Charlton and colleagues reviewed various types of school-wide interventions promoting students’ and teachers’ perception of school climate regarding engagement (quality of relationship), safety (the absence of aggression, bullying, and violence), and environment (quality of physical school environment). Only peer-reviewed studies published between 1989 and 2019 were included in this review.
The total of 26 studies (28 papers) were identified, including 18 studies on elementary students, 7 studies on middle school students, and 2 studies in mixed school settings. More than 60% of the studies were randomized controlled trials. The included programs were categorized into five subcategories: social–emotional learning, schoolwide positive behavioral interventions and supports, bullying prevention, community development, and teacher working conditions programs. Among the five subcategories, effect sizes for Schoolwide PBIS (a behaviour management approach) (ES=+0.61, 95% CI = [0.39, 0.83]) and SEL (ES=+0.48, 95% CI = [0.17, 0.79]) were the largest, followed by community development (ES=+0.42, 95% CI = [0.13, 0.71]), and bullying prevention programs (ES=+0.27, 95% CI = [0.14, 0.40]). A single study on a teacher working conditions program didn’t show any discernable effects on school climate. Although the effect sizes are not large, this study supports the idea that schoolwide interventions can improve school climate.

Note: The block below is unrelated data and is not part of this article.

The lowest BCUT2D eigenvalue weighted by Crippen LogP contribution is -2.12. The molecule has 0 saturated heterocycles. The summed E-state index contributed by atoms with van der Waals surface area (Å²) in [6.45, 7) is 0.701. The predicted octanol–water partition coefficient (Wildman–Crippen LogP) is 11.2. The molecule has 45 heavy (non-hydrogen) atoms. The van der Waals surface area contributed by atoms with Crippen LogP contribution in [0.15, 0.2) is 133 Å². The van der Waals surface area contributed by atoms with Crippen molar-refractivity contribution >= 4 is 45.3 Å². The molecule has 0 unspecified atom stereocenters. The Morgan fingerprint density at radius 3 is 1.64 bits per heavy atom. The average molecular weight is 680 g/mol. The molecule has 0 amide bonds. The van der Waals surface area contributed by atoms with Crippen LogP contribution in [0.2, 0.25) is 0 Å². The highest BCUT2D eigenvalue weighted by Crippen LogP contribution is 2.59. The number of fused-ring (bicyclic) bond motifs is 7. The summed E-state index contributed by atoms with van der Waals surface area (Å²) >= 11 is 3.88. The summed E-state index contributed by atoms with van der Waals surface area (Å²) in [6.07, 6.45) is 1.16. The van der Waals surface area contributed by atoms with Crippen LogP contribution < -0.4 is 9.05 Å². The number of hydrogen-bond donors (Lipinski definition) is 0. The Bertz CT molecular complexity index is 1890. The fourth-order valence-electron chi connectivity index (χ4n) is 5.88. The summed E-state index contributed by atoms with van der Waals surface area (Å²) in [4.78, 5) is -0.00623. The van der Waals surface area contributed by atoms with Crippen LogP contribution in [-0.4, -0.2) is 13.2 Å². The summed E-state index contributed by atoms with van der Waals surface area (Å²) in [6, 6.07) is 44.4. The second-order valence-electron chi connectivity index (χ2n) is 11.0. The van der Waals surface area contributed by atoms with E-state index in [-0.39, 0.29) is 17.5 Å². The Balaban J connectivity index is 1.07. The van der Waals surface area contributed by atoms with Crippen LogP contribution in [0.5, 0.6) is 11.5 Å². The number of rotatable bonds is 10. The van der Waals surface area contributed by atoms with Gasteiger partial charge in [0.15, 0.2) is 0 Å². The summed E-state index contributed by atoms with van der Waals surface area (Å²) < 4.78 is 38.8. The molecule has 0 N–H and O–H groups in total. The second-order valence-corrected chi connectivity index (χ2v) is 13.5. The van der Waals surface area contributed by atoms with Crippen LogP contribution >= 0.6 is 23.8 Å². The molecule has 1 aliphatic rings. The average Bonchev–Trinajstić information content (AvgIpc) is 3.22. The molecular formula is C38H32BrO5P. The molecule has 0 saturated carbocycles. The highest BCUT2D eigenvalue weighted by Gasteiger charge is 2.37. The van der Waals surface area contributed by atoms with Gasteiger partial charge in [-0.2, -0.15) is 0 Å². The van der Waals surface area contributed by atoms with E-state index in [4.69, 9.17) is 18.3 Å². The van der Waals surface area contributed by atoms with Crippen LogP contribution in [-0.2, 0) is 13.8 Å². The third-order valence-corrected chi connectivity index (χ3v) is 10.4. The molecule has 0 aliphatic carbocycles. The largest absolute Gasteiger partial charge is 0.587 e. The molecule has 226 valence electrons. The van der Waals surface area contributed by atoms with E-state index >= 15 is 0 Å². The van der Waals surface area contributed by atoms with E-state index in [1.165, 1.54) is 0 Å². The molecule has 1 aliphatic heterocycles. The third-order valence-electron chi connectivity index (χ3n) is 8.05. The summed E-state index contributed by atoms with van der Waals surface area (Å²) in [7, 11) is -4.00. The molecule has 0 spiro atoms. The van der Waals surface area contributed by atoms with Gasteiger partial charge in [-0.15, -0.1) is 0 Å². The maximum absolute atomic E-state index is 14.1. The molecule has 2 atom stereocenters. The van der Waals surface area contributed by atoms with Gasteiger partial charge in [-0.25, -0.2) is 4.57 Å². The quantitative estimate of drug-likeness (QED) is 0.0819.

By Qiyang Zhang, Johns Hopkins University
Computer-assisted learning (CAL) is gaining popularity due to its promise of cost-effectiveness, individualized approach, and enhanced engagement. However, before incorporating CAL in traditional classrooms, it is important to understand the effectiveness of CAL. Recent research, published in Educational Research Review, presents a meta-analysis on computer-supported early literacy interventions in preschool and kindergarten settings to provide some insights into the overall effect and determinants of CAL.
Including only randomized trials and quasi-experimental designs, Ludo Verhoeven and his colleagues selected 59 qualified and rigorous studies, which involved a total of 6786 preschool and kindergarten students. The outcomes of interest were children’s phonological awareness and reading-related skills in alphabetic languages. Statistical analysis showed that computer-supported early literacy interventions, on average, had small but positive and statistically important effects on learning outcomes (ES = +0.28, 95% CI [0.21, 0.35]). This effect size was smaller than those found in previous meta-analyses that investigated teacher-supported early literacy interventions, which lends evidence to a plausible conclusion that teachers are more effective than computers in enhancing literacy skills in early childhood development.
Moreover, effect sizes in different studies vary widely, ranging from -0.92 to +2.10. A closer look at moderators of the treatment effects reveals that integrated learning systems increase children’s phonological awareness greatly. The authors recommend that schools integrate curriculum with technology-enhanced early literacy interventions to produce better outcomes. Lastly, effect sizes were larger in quasi-experimental studies compared to randomized trials, demonstrating that more rigorous methods give smaller effect sizes.